I recently read an interesting article entitled, “How setting goals creates happy workers,” by Maynard Brusman, accountingWEB.
The author believes the more detail you give workers on what to do, and how to do it, the better.
The article advises, “…intelligent managers increase worker productivity by helping their employees develop goals resulting in improved workplace performance…A mountain of evidence shows us that people perform best when they’re given goals…When you give an assignment with instructions to “do your best,” you aren’t providing enough specificity. Employees perform better when they know what needs to be done, the outcomes you seek, and how much effort they’ll need to expend to achieve results…”
Regardless if you agree with this philosophy or not, there is still one truism you should not ignore: Too much direction and control can turn the most qualified IC into an employee.
For example, if you:
- Dictate goals and objectives for performance.
- Require periodic reports on their progress and on the time spent on the project.
- Hold performance evaluations against the goals.
- Instruct workers on the details of how to do the work.
- Control the sequence of tasks to be done.
- Give instructions about the methods and means to accomplish the final goals.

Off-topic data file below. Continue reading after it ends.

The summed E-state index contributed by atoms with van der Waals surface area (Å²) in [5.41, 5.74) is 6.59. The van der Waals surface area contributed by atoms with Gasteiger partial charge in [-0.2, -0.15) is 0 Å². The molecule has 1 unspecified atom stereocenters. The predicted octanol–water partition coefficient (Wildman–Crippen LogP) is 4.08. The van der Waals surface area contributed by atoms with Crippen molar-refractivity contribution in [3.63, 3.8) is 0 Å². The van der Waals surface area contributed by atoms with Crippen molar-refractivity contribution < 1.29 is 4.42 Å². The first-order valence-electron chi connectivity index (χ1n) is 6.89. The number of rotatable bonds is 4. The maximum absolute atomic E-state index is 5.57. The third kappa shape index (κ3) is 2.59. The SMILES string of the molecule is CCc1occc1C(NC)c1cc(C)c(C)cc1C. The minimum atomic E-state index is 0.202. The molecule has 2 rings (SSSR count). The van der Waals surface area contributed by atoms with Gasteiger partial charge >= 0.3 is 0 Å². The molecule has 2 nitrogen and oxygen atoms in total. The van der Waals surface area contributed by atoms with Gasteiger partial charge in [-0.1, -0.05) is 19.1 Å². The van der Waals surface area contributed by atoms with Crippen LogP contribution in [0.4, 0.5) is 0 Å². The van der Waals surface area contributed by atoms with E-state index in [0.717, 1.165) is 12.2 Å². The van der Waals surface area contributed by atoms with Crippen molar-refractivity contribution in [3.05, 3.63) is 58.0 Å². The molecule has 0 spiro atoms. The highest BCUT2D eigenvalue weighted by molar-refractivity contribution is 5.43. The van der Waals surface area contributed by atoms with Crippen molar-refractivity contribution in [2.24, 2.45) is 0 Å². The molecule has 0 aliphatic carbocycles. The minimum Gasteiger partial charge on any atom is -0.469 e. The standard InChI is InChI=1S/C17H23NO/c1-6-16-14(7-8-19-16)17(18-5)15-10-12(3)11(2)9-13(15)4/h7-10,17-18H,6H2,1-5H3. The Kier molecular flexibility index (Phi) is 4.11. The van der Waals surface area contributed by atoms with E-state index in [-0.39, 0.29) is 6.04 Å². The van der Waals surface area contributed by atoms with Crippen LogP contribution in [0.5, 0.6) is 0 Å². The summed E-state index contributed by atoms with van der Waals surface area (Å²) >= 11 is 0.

- Pay by the hour-not by completed milestone or deliverable-while exercising the above control actions.
All of these actions can be considered evidence of direction and control which is evidence of an employment relationship. If you treat your independent contractors this way you are at risk of misclassifying your IC’s, regardless of their other qualifications.
When engaging an independent contractor – less is better.
If you need these details spelled out to insure the project is a success then make them part of the written agreement.*
- Establish milestones, by due date, and tie them to an installment payment.
- Clearly define the final deliverables that will signal when the project is completed and final payment is due.
- Do not control how the consultant will accomplish the details, or the order they will do the work, or the time they are required to work on the project.
- Ideally, pay a fixed price for a final product-not for the time they work.
Remember, you engaged this consultant because he/she is an expert and will deliver the end result you need for your business-right?
Then just sit back and let the IC do the job you engaged him/her to do.
*Disclaimer: Given the general nature and context of this presentation this article is for informational purposes only and should not be considered to be substitute for competent, expert or legal advice. For specific information on recent developments, the effects of particular factual situations, or of a particular law in regards to your business, or before making decisions based upon this presentation, you should obtain the opinion of a qualified expert like Collabrus or competent legal advice.